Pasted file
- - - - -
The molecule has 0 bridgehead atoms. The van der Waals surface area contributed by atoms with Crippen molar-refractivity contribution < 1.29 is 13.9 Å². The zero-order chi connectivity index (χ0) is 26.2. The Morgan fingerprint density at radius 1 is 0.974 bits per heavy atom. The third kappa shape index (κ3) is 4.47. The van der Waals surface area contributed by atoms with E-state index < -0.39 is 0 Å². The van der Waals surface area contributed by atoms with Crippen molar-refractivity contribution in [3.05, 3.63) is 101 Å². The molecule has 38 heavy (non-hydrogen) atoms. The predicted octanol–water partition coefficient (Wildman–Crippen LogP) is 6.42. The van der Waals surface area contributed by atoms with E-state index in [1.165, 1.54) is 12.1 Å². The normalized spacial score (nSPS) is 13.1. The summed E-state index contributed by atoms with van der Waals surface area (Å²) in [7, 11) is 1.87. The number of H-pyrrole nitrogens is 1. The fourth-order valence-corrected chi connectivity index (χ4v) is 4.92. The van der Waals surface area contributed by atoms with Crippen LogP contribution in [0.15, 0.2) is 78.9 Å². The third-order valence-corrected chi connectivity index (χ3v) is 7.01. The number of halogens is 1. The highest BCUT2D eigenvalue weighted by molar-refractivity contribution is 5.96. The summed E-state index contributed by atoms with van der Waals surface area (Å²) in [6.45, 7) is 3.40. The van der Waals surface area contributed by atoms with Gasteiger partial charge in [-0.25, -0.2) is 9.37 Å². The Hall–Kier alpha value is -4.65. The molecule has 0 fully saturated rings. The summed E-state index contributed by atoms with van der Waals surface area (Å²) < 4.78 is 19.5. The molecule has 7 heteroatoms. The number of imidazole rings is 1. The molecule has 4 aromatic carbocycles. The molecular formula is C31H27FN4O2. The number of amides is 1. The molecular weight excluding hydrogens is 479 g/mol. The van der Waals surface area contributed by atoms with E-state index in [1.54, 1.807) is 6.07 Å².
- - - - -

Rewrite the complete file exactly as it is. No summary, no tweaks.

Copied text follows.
The molecule has 0 bridgehead atoms. The van der Waals surface area contributed by atoms with Crippen molar-refractivity contribution < 1.29 is 13.9 Å². The zero-order chi connectivity index (χ0) is 26.2. The Morgan fingerprint density at radius 1 is 0.974 bits per heavy atom. The third kappa shape index (κ3) is 4.47. The van der Waals surface area contributed by atoms with E-state index < -0.39 is 0 Å². The van der Waals surface area contributed by atoms with Crippen molar-refractivity contribution in [3.05, 3.63) is 101 Å². The molecule has 38 heavy (non-hydrogen) atoms. The predicted octanol–water partition coefficient (Wildman–Crippen LogP) is 6.42. The van der Waals surface area contributed by atoms with E-state index in [1.165, 1.54) is 12.1 Å². The normalized spacial score (nSPS) is 13.1. The summed E-state index contributed by atoms with van der Waals surface area (Å²) in [7, 11) is 1.87. The number of H-pyrrole nitrogens is 1. The fourth-order valence-corrected chi connectivity index (χ4v) is 4.92. The van der Waals surface area contributed by atoms with Crippen LogP contribution in [0.15, 0.2) is 78.9 Å². The third-order valence-corrected chi connectivity index (χ3v) is 7.01. The number of halogens is 1. The highest BCUT2D eigenvalue weighted by molar-refractivity contribution is 5.96. The summed E-state index contributed by atoms with van der Waals surface area (Å²) in [6.45, 7) is 3.40. The van der Waals surface area contributed by atoms with Gasteiger partial charge in [-0.25, -0.2) is 9.37 Å². The Hall–Kier alpha value is -4.65. The molecule has 0 fully saturated rings. The summed E-state index contributed by atoms with van der Waals surface area (Å²) < 4.78 is 19.5. The molecule has 7 heteroatoms. The number of imidazole rings is 1. The molecule has 4 aromatic carbocycles. The molecular formula is C31H27FN4O2. The number of amides is 1. The molecular weight excluding hydrogens is 479 g/mol. The van der Waals surface area contributed by atoms with E-state index in [1.54, 1.807) is 6.07 Å².